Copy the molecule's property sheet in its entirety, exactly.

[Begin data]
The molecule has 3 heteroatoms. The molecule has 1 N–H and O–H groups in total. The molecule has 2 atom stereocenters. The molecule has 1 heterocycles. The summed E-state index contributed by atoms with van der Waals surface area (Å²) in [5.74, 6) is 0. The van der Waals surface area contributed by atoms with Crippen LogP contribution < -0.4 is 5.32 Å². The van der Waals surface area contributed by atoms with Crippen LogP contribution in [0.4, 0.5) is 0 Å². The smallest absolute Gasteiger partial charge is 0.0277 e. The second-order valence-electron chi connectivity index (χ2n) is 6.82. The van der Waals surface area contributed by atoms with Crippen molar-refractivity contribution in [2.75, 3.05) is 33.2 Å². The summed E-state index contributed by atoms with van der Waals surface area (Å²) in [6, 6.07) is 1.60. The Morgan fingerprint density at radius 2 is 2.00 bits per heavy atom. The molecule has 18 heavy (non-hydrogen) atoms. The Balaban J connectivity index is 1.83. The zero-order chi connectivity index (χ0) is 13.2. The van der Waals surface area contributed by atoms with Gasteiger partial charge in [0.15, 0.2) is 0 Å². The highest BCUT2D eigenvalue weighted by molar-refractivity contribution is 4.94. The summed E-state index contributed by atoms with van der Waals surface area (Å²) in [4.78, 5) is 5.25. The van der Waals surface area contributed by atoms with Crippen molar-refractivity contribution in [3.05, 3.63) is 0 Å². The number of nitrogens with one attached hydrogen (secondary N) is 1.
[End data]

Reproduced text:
The molecule has 3 heteroatoms. The molecule has 1 N–H and O–H groups in total. The molecule has 2 atom stereocenters. The molecule has 1 heterocycles. The summed E-state index contributed by atoms with van der Waals surface area (Å²) in [5.74, 6) is 0. The van der Waals surface area contributed by atoms with Crippen LogP contribution < -0.4 is 5.32 Å². The van der Waals surface area contributed by atoms with Crippen LogP contribution in [0.4, 0.5) is 0 Å². The smallest absolute Gasteiger partial charge is 0.0277 e. The second-order valence-electron chi connectivity index (χ2n) is 6.82. The van der Waals surface area contributed by atoms with Crippen molar-refractivity contribution in [2.75, 3.05) is 33.2 Å². The summed E-state index contributed by atoms with van der Waals surface area (Å²) in [6, 6.07) is 1.60. The Morgan fingerprint density at radius 2 is 2.00 bits per heavy atom. The molecule has 18 heavy (non-hydrogen) atoms. The Balaban J connectivity index is 1.83. The zero-order chi connectivity index (χ0) is 13.2. The van der Waals surface area contributed by atoms with Gasteiger partial charge in [0.15, 0.2) is 0 Å². The highest BCUT2D eigenvalue weighted by molar-refractivity contribution is 4.94. The summed E-state index contributed by atoms with van der Waals surface area (Å²) in [4.78, 5) is 5.25. The van der Waals surface area contributed by atoms with Crippen molar-refractivity contribution in [3.05, 3.63) is 0 Å². The number of nitrogens with one attached hydrogen (secondary N) is 1.